There is a lot of data out there that states that business suffers because information can not be located.  Is this a problem? Yes!

If you are working and trying to use internally created content to advocate, sell, or succeed, it is critical that you are able to find organizational content.  All of my regular readers know that I strongly support the telephone as the number one most powerful research tool.  Unfortunately, information users get frustrated by the need to use the phone to find something they perceive to be a simple task.

If you work for an organization and want to find content created for and about you, can you do so without picking up the phone?  Even if you use Google or Cluuz are you satisfied with the results?

If not, is lack of findability caused by the the “search engine” (internal or external) or is it because of content distribution?  Are the two mutually exclusive?

In my opinion, digital content is so easy to create and upload that no one thinks beyond the upload.  In today’s cloud computing environment, tags are easy to create and content abounds. The million dollar question is:  is content findable?    I don’t really care if it’s “searchable”  because the search is just an action to get me to the data I’m seeking.  I want to FIND information so that I can use it.

So do the tags I use make my content on this blog “findable”?  I think so…I do pride myself on being a good taxonomist.   (So if anyone needs a good custom taxonomy to make your content findable…give me a buzz.)  I aim for descriptive tags that are consistent and fit into categories.  Of course, the more content you have, the more complex your tags/taxonomy/categories become.  Consistency in applying those tools is important.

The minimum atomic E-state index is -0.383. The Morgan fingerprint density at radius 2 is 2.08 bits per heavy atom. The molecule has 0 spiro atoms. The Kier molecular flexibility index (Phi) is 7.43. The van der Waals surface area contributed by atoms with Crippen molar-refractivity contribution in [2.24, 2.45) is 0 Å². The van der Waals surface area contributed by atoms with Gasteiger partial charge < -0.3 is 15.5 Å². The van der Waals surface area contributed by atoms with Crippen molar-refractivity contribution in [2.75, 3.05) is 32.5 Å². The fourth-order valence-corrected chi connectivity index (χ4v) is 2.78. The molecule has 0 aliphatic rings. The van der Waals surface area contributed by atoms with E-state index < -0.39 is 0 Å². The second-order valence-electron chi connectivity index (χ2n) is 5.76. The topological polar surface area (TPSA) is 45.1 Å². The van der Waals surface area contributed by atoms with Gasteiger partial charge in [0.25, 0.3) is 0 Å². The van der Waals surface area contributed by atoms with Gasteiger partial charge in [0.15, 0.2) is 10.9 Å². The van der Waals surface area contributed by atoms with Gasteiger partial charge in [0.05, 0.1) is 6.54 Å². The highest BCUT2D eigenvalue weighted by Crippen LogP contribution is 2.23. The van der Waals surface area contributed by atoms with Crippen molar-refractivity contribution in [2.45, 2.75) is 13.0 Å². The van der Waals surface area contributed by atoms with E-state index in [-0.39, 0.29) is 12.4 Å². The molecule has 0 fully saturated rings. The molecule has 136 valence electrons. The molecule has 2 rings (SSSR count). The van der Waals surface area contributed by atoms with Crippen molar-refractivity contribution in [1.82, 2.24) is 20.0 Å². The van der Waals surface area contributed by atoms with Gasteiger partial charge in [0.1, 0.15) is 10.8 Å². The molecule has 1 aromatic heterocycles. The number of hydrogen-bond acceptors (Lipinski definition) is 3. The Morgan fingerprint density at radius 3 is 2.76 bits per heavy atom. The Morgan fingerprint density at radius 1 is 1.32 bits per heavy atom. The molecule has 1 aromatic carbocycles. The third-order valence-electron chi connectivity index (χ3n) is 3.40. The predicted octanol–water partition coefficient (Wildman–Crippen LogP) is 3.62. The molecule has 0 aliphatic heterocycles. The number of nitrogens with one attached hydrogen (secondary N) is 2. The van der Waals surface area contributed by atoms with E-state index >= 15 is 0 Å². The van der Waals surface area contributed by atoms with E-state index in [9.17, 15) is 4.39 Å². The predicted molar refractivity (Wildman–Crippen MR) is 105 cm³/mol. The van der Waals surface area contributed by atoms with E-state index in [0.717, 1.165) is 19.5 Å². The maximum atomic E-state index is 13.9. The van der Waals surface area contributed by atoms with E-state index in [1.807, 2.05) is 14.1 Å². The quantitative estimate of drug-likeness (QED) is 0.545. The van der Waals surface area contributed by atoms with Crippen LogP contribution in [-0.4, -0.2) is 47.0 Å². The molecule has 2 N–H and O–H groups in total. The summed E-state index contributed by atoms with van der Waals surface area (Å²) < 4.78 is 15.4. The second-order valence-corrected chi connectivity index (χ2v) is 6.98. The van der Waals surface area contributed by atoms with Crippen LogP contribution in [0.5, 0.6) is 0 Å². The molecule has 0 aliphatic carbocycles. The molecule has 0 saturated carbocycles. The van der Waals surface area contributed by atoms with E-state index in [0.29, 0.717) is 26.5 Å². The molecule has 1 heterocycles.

If you are a digital content creator, you must be flexible and structured.  Growth of categories and tags is inevitable but consistent application increases the findability.  If you are an organization that has multiple content creators it is important to findability to establish procedures that ensure consistency in “tagging”.  It’s hard for content creators to keep at the forefront of their minds as they work, that other people, complete strangers, need to be able to find their content.  Thinking about how to bring people in and give them the content they need ensures success in advocacy, sales and success.

There is more to the digital revolution than uploading content.  Metadata is important, no matter the process of adding to your information.  Metadata helps make content easier to find so that decision makers can locate the information they need to support their work.   So if you are publishing content, either internally or externally to/for your organization think strategically about the processes and procedures that will make your content findable and usable…having it just sitting there defeats the purpose of creating content.

Constance Ard May 20, 2009